- MCA report highlights digital disruption to consulting industry and wider economy
- Report warns of possible recession
- MCA criticises Government’s approach to Brexit
- Report points to lack of serious public sector reform agenda
In its Annual Report 2017, published today, the MCA (Management Consultancies Association) examines the revolutionary changes impacting the consulting industry and its clients.
The Report is the definitive analysis of around 50% of the fee income of the UK consulting industry, a sample of around £4.46bn in size. The sample includes PwC, Deloitte, KPMG and IBM, as well as many big consulting practices in technology and infrastructure firms, and specialist consulting practices.
The data reveals that in 2016, the UK’s world leading consulting industry saw a 4.76% growth in fee-income. Niche specialist firms grew substantially faster than any other type (20%) including pure consulting firms and audit firms. While the large firms have the largest share of consulting revenues (78%), they grew by 4% while medium-sized firms grew by 6%.
The MCA analysis shows that the growth of niche specialists and the success of some medium-sized consulting practices is attributable to specialisation and differentiation in response to client demands for expertise.
The report also shows how consulting firms are digitising not just in response to client demands, but also in their own operations. Digital consulting remains the largest area of specialised consulting advisory at 28%. Consultants remain at the heart of the digital value chain, providing advice on AI, data analytics, automation, the Internet of Things and ‘disruptive’ techniques right across sectors. Indeed, the data shows that consultants provide substantial amounts of digital advice to digital and technology companies, revealing that their insights are regarded as cutting edge even by the experts.
This emphasis on digital is linked to growth in other consulting disciplines. Operations consulting is now the second largest area of consulting advice. Firms want to transform their operating models in response to the digital challenge. Similar needs are sustaining high demand for human capital advisory, as digital changes firms’ skills needs.
Digital is also changing consulting offers. More consulting firms are deploying automation in their analytics, offering bespoke Cloud-based consulting services, and putting new techniques such as crowdsourcing at the heart of their offers. This is having a beneficial impact on consulting productivity. Fees per consultant rose by £10k in 2016. The growth in consulting recruitment by contrast slowed considerably, indicating that some larger firms in particular are exploring ways to break the link between growth in consulting numbers and income growth.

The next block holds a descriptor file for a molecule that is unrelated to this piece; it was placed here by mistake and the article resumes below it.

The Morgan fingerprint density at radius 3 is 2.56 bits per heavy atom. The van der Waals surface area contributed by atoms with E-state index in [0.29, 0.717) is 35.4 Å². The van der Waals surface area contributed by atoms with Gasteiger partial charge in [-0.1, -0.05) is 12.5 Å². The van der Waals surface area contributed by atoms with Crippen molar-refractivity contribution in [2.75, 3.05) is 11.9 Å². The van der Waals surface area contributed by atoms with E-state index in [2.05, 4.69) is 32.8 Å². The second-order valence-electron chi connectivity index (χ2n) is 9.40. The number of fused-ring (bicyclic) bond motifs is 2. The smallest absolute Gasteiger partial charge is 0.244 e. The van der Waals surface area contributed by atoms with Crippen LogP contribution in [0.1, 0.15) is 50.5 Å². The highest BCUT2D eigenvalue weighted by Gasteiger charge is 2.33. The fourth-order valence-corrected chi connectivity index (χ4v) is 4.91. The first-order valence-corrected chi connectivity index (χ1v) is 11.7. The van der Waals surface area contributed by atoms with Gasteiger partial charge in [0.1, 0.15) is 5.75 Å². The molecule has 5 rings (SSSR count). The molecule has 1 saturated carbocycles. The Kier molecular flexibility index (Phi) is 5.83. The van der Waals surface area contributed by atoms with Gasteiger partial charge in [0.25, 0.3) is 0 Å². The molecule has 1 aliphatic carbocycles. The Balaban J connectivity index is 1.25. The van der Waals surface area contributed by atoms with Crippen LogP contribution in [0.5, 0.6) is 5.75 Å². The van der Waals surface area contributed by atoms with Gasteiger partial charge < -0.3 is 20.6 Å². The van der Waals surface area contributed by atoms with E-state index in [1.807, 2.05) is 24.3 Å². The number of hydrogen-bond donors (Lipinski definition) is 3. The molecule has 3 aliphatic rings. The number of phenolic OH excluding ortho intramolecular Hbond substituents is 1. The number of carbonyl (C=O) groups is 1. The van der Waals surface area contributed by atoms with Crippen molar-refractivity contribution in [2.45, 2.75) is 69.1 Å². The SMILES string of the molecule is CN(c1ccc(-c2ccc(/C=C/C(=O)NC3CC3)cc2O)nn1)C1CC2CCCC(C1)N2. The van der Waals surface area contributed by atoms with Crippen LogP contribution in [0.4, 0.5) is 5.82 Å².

MCA Chief Executive, Alan Leaman, says the diversifying nature of consulting is a positive development. “In the increasingly disrupted business landscape, firms need highly specialised advisers. They also have complex needs that cannot always be met by any one advisory practice. MCA member firms are differentiating and becoming more specialised. But they are also collaborating with each other to provide client value. Often operating ‘at risk’ and being paid for the outcomes they achieve, they are reinventing themselves in order to help their clients reinvent and rise to the challenge of the disrupted digital economy.”
Consulting continues to operate in important UK sectors. Financial services, a sector of huge strategic significance, retains the largest share of consulting fee income at 29%. Consulting activity in retail and leisure, where the UK is a leading centre of innovation, grew by 24%. Consulting also remained strong in energy and resources and grew for the second year running in its contribution to private health and life sciences.
However, there are issues in the data set of potential concern for policymakers. The 4.76% headline growth figure for consulting is far lower than in previous years and is closer to the trend growth for the economy. This suggests that businesses, which are experiencing a slowing of headline growth, are deferring growth-supporting projects and cutting back on discretionary spend. Interviewees for the Report suggest this challenge is intensifying in 2017.
Report author, MCA Deputy Chief Executive and Think Tank Director Paul Connolly, says this is a troubling sign.
“Consulting is historically a both a lagging and an anticipatory indicator of economic recession and growth. In the aftermath of the Financial Crisis, the economy went into deep and protracted recession. Consulting’s own recession was delayed. As economic output fell firms still needed consultants to help them restructure. Then, when they could no longer afford this, consulting went into a very deep recession indeed. Then in the early part of this decade, before the wider economy returned to consistent growth, firms started to hire consultants to help them gear up for growth. They started to examine new sales propositions and products, and to rise to the challenge of the Digital Revolution, which had continued apace, even as the wider economy had stalled. As the economy started to grow, the consulting industry outpaced that growth by around 5%. Now consulting growth, though welcome, is substantially down on the 8% of 2014 and 2015. This suggests that businesses are becoming more bearish.